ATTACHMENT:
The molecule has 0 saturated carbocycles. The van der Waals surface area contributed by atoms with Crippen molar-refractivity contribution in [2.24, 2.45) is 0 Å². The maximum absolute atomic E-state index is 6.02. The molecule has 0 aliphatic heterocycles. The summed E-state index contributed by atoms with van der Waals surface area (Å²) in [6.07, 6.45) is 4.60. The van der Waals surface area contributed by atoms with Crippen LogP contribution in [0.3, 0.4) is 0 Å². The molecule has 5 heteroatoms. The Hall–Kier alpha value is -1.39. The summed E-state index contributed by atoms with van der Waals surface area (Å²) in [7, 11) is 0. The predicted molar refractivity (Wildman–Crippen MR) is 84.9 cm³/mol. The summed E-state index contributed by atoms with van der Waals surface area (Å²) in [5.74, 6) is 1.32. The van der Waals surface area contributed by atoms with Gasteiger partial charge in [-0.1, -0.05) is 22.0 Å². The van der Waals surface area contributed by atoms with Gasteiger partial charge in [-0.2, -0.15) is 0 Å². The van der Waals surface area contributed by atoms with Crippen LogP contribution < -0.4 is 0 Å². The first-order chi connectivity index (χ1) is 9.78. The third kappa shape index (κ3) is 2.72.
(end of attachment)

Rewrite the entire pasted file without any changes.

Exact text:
The molecule has 0 saturated carbocycles. The van der Waals surface area contributed by atoms with Crippen molar-refractivity contribution in [2.24, 2.45) is 0 Å². The maximum absolute atomic E-state index is 6.02. The molecule has 0 aliphatic heterocycles. The summed E-state index contributed by atoms with van der Waals surface area (Å²) in [6.07, 6.45) is 4.60. The van der Waals surface area contributed by atoms with Crippen LogP contribution in [0.3, 0.4) is 0 Å². The molecule has 5 heteroatoms. The Hall–Kier alpha value is -1.39. The summed E-state index contributed by atoms with van der Waals surface area (Å²) in [7, 11) is 0. The predicted molar refractivity (Wildman–Crippen MR) is 84.9 cm³/mol. The summed E-state index contributed by atoms with van der Waals surface area (Å²) in [5.74, 6) is 1.32. The van der Waals surface area contributed by atoms with Gasteiger partial charge in [-0.1, -0.05) is 22.0 Å². The van der Waals surface area contributed by atoms with Gasteiger partial charge in [-0.2, -0.15) is 0 Å². The van der Waals surface area contributed by atoms with Crippen LogP contribution < -0.4 is 0 Å². The first-order chi connectivity index (χ1) is 9.78. The third kappa shape index (κ3) is 2.72.